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Y. Suzuki: Update from Superkamiokande

March 13, 2017

super-kamiokande-3[1]Yoichiro Suzuki gave a report of the status of Superkamiokande (right, in a beautiful picture taken with the vessel almost empty for servicing).

Superkamiokande is an extension of the Kamiokande experiment, funded in 1982 with as objectives the study of proton decay, atmospheric neutrinos, and SN neutrino bursts. Solar neutrinos were not in the original agenda as the threshold for observing them was supposedly too low… We know how that story ended.

It should also be mentioned in passing that last month was the 30th anniversary of the detection of neutrinos from a SN burst – the 1987A supernova.

In 1988 an anomaly in atmospheric neutrinos was detected, and the following year the first solar neutrinos confirmed the deficit of these events. In 1991 SuperKamiokande was approved as a 5-year construction project.

One important recent result was obtained on the search for proton decay. The proton is supposedly a perfectly stable system in the standard model, but extensions embedding the model within grand-unification groups of symmetry allow it to decay, with an exceedingly rare process whereby the proton turns into a positron and a neutral pion. This process would give rise to a distinctive signature of three Cherenkov rings in the detector, as the neutral pion would decay into a pair of photons which then convert into electron-positron pairs.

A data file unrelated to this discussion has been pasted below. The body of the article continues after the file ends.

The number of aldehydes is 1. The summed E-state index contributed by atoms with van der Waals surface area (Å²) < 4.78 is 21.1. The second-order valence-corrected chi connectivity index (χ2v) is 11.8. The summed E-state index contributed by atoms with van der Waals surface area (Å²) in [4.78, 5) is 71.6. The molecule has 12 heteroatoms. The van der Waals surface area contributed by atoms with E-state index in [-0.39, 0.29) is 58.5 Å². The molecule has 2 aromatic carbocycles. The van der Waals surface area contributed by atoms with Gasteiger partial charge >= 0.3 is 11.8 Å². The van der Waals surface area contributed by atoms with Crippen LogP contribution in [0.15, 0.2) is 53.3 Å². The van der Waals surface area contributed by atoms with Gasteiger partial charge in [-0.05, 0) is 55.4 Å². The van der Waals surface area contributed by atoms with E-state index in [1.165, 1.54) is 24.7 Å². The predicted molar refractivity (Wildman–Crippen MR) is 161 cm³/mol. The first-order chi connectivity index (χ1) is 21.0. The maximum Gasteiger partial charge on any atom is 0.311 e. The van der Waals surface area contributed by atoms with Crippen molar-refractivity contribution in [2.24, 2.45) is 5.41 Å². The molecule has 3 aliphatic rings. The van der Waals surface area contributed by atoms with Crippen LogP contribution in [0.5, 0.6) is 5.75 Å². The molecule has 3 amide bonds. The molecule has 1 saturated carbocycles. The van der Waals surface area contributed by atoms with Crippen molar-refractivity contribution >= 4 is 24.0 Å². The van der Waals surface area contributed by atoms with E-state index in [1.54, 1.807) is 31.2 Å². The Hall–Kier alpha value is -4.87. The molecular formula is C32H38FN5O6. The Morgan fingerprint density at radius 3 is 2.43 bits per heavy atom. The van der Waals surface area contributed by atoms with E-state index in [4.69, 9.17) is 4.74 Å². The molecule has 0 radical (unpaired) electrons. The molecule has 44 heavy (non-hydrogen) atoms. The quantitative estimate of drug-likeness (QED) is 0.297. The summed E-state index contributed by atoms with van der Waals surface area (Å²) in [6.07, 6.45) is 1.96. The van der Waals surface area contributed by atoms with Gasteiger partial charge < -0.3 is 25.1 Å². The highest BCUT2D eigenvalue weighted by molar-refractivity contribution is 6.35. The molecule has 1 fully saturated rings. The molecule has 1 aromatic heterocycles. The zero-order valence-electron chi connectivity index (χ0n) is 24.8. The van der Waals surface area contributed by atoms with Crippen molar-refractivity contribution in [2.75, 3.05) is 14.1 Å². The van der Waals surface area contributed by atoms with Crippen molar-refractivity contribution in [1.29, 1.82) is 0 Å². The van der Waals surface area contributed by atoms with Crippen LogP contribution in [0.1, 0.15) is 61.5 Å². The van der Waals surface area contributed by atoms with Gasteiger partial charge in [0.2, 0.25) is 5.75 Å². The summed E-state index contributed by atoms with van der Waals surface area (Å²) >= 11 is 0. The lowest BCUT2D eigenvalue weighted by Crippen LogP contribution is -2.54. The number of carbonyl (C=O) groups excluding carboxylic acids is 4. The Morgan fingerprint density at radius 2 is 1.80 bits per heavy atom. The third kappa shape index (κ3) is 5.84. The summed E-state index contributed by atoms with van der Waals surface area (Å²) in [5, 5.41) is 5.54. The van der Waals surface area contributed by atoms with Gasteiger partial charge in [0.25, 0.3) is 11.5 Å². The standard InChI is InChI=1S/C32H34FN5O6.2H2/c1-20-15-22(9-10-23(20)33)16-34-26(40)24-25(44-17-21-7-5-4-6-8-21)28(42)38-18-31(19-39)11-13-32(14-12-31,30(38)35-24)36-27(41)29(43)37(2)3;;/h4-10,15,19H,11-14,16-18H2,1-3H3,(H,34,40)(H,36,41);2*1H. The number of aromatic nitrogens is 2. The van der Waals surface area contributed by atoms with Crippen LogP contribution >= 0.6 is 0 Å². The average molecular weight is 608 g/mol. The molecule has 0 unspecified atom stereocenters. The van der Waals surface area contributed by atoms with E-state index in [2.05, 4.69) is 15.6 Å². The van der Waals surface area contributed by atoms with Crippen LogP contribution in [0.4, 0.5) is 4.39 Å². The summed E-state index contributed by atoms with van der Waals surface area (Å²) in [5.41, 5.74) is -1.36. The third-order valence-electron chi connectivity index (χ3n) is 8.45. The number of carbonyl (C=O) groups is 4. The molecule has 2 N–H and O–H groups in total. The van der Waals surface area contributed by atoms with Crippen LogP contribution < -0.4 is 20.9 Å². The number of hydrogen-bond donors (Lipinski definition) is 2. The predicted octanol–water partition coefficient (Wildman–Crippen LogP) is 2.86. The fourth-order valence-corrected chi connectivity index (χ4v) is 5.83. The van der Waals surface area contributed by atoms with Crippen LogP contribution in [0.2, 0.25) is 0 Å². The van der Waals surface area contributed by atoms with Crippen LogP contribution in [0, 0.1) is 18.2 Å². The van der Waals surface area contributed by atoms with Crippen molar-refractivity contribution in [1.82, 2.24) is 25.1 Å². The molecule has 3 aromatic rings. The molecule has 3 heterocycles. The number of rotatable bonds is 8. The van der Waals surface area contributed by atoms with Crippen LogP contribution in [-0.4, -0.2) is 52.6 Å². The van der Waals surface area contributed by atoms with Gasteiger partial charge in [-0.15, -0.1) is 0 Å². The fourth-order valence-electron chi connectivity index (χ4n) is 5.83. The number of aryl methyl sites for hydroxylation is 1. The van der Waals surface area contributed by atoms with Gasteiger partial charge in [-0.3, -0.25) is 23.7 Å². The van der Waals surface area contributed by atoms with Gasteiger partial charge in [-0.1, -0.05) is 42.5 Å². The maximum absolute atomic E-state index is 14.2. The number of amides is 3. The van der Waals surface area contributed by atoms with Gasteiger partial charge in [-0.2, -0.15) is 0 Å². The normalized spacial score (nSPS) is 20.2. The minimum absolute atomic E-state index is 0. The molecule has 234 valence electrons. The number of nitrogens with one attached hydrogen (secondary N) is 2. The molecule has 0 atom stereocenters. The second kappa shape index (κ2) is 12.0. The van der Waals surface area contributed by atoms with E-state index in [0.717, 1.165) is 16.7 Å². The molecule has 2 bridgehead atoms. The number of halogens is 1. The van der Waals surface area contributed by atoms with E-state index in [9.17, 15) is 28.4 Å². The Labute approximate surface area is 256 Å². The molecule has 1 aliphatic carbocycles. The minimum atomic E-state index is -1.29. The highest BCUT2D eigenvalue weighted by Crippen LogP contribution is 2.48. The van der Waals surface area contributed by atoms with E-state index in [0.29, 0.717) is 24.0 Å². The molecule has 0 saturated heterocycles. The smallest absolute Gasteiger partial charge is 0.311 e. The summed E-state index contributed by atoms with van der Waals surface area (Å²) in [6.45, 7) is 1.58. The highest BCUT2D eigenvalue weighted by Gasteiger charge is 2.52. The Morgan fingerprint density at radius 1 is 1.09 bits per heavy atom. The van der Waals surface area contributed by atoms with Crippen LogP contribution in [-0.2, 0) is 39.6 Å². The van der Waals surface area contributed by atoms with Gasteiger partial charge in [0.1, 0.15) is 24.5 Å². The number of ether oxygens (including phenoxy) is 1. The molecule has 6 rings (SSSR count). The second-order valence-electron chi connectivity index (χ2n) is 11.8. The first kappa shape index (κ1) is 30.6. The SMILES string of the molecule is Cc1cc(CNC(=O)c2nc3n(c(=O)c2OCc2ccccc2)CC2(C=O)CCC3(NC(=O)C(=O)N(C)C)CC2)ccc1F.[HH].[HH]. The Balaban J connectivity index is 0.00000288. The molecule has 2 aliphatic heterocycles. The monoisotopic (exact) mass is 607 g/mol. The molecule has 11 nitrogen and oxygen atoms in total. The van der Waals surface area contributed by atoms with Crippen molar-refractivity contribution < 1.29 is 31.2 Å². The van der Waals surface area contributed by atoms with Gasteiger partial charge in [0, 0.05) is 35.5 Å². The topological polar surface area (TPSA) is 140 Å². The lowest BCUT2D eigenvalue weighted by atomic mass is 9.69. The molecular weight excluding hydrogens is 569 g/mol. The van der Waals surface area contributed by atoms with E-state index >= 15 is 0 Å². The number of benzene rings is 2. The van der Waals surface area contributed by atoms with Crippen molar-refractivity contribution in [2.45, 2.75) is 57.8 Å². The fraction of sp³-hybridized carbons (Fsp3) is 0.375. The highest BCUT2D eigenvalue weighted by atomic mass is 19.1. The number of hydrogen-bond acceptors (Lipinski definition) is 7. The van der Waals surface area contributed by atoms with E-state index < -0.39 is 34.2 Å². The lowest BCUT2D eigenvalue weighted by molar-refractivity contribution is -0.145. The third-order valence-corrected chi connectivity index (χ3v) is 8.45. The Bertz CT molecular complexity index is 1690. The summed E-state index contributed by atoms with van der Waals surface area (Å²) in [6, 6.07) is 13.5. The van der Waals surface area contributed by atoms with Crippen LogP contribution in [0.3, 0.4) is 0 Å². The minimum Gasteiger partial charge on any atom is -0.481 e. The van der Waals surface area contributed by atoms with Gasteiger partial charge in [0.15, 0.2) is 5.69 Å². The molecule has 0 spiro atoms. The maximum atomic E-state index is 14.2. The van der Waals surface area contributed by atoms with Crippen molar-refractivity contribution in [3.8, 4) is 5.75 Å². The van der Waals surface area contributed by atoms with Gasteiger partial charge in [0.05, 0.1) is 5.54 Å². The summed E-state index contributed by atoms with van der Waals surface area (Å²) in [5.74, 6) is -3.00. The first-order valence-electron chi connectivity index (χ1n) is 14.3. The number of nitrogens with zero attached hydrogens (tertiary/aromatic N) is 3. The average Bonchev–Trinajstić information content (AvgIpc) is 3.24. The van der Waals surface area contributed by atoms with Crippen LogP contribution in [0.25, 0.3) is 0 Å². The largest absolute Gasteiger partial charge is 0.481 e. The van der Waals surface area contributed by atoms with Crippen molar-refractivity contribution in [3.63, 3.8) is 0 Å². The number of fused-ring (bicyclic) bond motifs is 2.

Unfortunately the proton decay signature can be mimicked by the interaction of a neutrino with a proton in a Oxygen nucleus. The Superkamiokande collaboration managed to reduce this background by “tagging” the neutron emission with the delayed gamma ray emitted when the neutron creates a deuteron nucleus.

No signal events have been observed by the search, which considered a dataset corresponding to 300 kilotons per year. The result is that the proton lifetime has been determined to be larger than 1.6×10^34 years. You can read more information in the relevant article here.

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